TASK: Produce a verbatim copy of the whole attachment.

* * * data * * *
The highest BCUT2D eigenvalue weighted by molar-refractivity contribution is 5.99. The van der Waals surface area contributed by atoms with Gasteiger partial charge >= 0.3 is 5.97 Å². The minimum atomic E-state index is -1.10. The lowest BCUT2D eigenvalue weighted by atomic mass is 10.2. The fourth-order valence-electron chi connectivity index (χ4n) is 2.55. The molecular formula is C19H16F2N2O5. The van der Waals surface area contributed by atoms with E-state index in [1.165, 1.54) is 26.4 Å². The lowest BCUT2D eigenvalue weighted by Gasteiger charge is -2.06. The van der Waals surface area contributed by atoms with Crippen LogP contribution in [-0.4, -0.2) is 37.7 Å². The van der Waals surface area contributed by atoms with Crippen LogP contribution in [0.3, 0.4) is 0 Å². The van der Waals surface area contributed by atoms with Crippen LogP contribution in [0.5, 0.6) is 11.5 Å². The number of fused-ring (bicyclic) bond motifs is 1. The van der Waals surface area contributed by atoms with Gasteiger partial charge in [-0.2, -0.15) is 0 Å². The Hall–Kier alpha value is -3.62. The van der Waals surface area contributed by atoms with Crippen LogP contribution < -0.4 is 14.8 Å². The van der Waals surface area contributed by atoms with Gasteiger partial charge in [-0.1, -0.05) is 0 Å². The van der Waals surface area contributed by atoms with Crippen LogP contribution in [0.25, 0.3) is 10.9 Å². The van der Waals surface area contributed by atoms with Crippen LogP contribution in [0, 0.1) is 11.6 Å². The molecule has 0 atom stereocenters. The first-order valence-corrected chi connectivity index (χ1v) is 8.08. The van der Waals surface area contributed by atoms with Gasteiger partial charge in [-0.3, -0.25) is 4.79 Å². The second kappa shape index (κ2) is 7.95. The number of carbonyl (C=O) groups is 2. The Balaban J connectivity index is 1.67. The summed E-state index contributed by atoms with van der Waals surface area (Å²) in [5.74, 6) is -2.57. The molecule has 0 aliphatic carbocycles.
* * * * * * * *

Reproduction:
The highest BCUT2D eigenvalue weighted by molar-refractivity contribution is 5.99. The van der Waals surface area contributed by atoms with Gasteiger partial charge >= 0.3 is 5.97 Å². The minimum atomic E-state index is -1.10. The lowest BCUT2D eigenvalue weighted by atomic mass is 10.2. The fourth-order valence-electron chi connectivity index (χ4n) is 2.55. The molecular formula is C19H16F2N2O5. The van der Waals surface area contributed by atoms with E-state index in [1.165, 1.54) is 26.4 Å². The lowest BCUT2D eigenvalue weighted by Gasteiger charge is -2.06. The van der Waals surface area contributed by atoms with Crippen LogP contribution in [-0.4, -0.2) is 37.7 Å². The van der Waals surface area contributed by atoms with Crippen LogP contribution in [0.3, 0.4) is 0 Å². The van der Waals surface area contributed by atoms with Crippen LogP contribution in [0.5, 0.6) is 11.5 Å². The number of fused-ring (bicyclic) bond motifs is 1. The van der Waals surface area contributed by atoms with Gasteiger partial charge in [-0.2, -0.15) is 0 Å². The Hall–Kier alpha value is -3.62. The van der Waals surface area contributed by atoms with Crippen LogP contribution < -0.4 is 14.8 Å². The van der Waals surface area contributed by atoms with Gasteiger partial charge in [-0.1, -0.05) is 0 Å². The van der Waals surface area contributed by atoms with Crippen LogP contribution in [0.25, 0.3) is 10.9 Å². The van der Waals surface area contributed by atoms with Crippen LogP contribution in [0, 0.1) is 11.6 Å². The molecule has 0 atom stereocenters. The first-order valence-corrected chi connectivity index (χ1v) is 8.08. The van der Waals surface area contributed by atoms with Gasteiger partial charge in [-0.3, -0.25) is 4.79 Å². The second kappa shape index (κ2) is 7.95. The number of carbonyl (C=O) groups is 2. The Balaban J connectivity index is 1.67. The summed E-state index contributed by atoms with van der Waals surface area (Å²) in [5.74, 6) is -2.57. The molecule has 0 aliphatic carbocycles.